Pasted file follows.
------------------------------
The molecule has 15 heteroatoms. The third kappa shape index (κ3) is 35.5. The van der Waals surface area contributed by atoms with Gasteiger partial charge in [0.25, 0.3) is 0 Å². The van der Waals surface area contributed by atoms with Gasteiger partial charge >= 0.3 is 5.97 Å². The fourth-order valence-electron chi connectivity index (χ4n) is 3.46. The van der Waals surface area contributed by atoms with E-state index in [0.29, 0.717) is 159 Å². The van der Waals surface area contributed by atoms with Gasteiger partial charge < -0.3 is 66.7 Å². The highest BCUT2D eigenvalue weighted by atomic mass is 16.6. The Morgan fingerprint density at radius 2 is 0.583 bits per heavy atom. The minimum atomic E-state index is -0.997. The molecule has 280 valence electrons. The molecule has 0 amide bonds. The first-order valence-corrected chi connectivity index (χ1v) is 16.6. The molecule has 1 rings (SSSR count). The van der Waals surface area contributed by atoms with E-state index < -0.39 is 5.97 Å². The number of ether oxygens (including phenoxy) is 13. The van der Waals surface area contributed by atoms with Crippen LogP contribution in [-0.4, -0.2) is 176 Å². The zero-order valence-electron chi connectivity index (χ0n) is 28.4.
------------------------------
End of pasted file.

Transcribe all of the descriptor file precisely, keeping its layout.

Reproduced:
The molecule has 15 heteroatoms. The third kappa shape index (κ3) is 35.5. The van der Waals surface area contributed by atoms with Gasteiger partial charge in [0.25, 0.3) is 0 Å². The van der Waals surface area contributed by atoms with Gasteiger partial charge >= 0.3 is 5.97 Å². The fourth-order valence-electron chi connectivity index (χ4n) is 3.46. The van der Waals surface area contributed by atoms with E-state index in [0.29, 0.717) is 159 Å². The van der Waals surface area contributed by atoms with Gasteiger partial charge < -0.3 is 66.7 Å². The highest BCUT2D eigenvalue weighted by atomic mass is 16.6. The Morgan fingerprint density at radius 2 is 0.583 bits per heavy atom. The minimum atomic E-state index is -0.997. The molecule has 280 valence electrons. The molecule has 0 amide bonds. The first-order valence-corrected chi connectivity index (χ1v) is 16.6. The molecule has 1 rings (SSSR count). The van der Waals surface area contributed by atoms with E-state index < -0.39 is 5.97 Å². The number of ether oxygens (including phenoxy) is 13. The van der Waals surface area contributed by atoms with Crippen LogP contribution in [-0.4, -0.2) is 176 Å². The zero-order valence-electron chi connectivity index (χ0n) is 28.4.